The primary elections are over, with the exception of a few pretty important runoffs scattered across the state. So far, 2011 is shaping up to be a non-contest that ratifies, for the most part, trends that have been at work for several cycles now. Even in the final weeks before the election, voters seemed disinterested and unengaged. That may be because many races failed to create real suspense or surprise. Still, there are some interesting turns that bear noting.
First, Republicans continue their rise to power, or, more accurately, their descent downticket to gain more ground in local and legislative offices. Not so long ago, most polling places would stop silent as an E.F. Hutton commercial if someone actually asked for a Republican ballot. While there are some parts of the state where that is still true, for the most part, those precincts are gone (just like E.F. Hutton). Gone is the stigma attached to being a Republican voter. This cycle saw another record turnout for the GOP, about 279,000 voters, and another decline for the Democrats, down to 386,000 voters. Eventually, when more of the courthouse crowd is Republican, the numbers will finally pass each other.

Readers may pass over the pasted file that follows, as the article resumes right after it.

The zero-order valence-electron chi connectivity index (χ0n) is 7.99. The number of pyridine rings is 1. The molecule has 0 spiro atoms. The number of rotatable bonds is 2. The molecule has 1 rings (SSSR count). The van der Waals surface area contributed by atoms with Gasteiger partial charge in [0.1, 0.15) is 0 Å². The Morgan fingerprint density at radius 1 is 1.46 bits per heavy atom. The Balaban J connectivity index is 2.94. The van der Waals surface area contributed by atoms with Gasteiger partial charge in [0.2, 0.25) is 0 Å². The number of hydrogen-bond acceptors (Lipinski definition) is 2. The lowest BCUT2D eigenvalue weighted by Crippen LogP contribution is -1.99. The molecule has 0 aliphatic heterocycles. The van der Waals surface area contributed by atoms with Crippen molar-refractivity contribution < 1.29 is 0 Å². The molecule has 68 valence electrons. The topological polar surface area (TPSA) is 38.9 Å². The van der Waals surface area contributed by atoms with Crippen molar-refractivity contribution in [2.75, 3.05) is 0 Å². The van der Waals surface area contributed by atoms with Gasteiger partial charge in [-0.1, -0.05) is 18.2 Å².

It has become fashionable in Mississippi to run as a Republican-more candidates see an “R” as more beneficial to ultimate victory than a “D.” A number of party switchers qualified to run as Republicans, so the GOP faced the phenomenon of more RINOs-Republicans in Name Only-on their primary ballot. For Republican pioneers like Wirt Yerger and Billy Mounger, who were literally mocked by the press for their party affiliation, the thought that people would run as Republicans because of the advantage they could gain must be a delicious irony.
Cory T. Wilson of Madison works with a Jackson-based public policy firm and practices law with a business law firm in Ridgeland.
Madison County Journal